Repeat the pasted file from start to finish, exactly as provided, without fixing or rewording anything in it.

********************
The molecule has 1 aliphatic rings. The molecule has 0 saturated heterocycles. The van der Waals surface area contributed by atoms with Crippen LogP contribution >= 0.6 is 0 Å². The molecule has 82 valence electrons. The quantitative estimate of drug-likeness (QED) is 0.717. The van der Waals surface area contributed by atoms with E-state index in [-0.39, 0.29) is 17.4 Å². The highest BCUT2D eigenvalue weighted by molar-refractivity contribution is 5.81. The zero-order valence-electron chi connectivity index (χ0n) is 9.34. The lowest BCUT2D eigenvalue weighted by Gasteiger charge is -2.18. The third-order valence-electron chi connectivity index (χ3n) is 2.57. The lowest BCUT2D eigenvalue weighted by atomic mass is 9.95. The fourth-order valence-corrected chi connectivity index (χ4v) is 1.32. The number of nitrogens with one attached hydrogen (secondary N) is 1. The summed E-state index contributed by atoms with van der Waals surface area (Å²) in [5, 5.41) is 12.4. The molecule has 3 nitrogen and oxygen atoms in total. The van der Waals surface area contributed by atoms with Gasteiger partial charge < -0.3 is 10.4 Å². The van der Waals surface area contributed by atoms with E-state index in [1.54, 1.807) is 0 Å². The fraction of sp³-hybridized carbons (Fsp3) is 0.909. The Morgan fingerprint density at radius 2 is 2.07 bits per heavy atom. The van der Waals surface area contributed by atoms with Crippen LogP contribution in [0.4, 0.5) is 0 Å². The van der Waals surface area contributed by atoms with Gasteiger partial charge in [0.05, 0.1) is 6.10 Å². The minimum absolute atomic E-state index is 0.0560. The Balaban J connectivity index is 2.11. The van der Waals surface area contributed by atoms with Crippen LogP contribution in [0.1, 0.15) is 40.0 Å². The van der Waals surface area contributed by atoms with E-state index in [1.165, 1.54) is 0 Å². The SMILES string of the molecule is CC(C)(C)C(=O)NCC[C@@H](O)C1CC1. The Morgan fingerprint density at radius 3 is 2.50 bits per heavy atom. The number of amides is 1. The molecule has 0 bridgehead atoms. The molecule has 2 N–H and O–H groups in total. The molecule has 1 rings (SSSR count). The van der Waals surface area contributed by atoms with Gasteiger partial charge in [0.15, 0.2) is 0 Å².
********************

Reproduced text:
The molecule has 1 aliphatic rings. The molecule has 0 saturated heterocycles. The van der Waals surface area contributed by atoms with Crippen LogP contribution >= 0.6 is 0 Å². The molecule has 82 valence electrons. The quantitative estimate of drug-likeness (QED) is 0.717. The van der Waals surface area contributed by atoms with E-state index in [-0.39, 0.29) is 17.4 Å². The highest BCUT2D eigenvalue weighted by molar-refractivity contribution is 5.81. The zero-order valence-electron chi connectivity index (χ0n) is 9.34. The lowest BCUT2D eigenvalue weighted by Gasteiger charge is -2.18. The third-order valence-electron chi connectivity index (χ3n) is 2.57. The lowest BCUT2D eigenvalue weighted by atomic mass is 9.95. The fourth-order valence-corrected chi connectivity index (χ4v) is 1.32. The number of nitrogens with one attached hydrogen (secondary N) is 1. The summed E-state index contributed by atoms with van der Waals surface area (Å²) in [5, 5.41) is 12.4. The molecule has 3 nitrogen and oxygen atoms in total. The van der Waals surface area contributed by atoms with Gasteiger partial charge < -0.3 is 10.4 Å². The van der Waals surface area contributed by atoms with E-state index in [1.54, 1.807) is 0 Å². The fraction of sp³-hybridized carbons (Fsp3) is 0.909. The Morgan fingerprint density at radius 2 is 2.07 bits per heavy atom. The van der Waals surface area contributed by atoms with Crippen LogP contribution in [0.4, 0.5) is 0 Å². The van der Waals surface area contributed by atoms with Gasteiger partial charge in [0.05, 0.1) is 6.10 Å². The minimum absolute atomic E-state index is 0.0560. The Balaban J connectivity index is 2.11. The van der Waals surface area contributed by atoms with Crippen LogP contribution in [0.1, 0.15) is 40.0 Å². The van der Waals surface area contributed by atoms with E-state index in [1.165, 1.54) is 0 Å². The SMILES string of the molecule is CC(C)(C)C(=O)NCC[C@@H](O)C1CC1. The Morgan fingerprint density at radius 3 is 2.50 bits per heavy atom. The number of amides is 1. The molecule has 0 bridgehead atoms. The molecule has 2 N–H and O–H groups in total. The molecule has 1 rings (SSSR count). The van der Waals surface area contributed by atoms with Gasteiger partial charge in [0.15, 0.2) is 0 Å².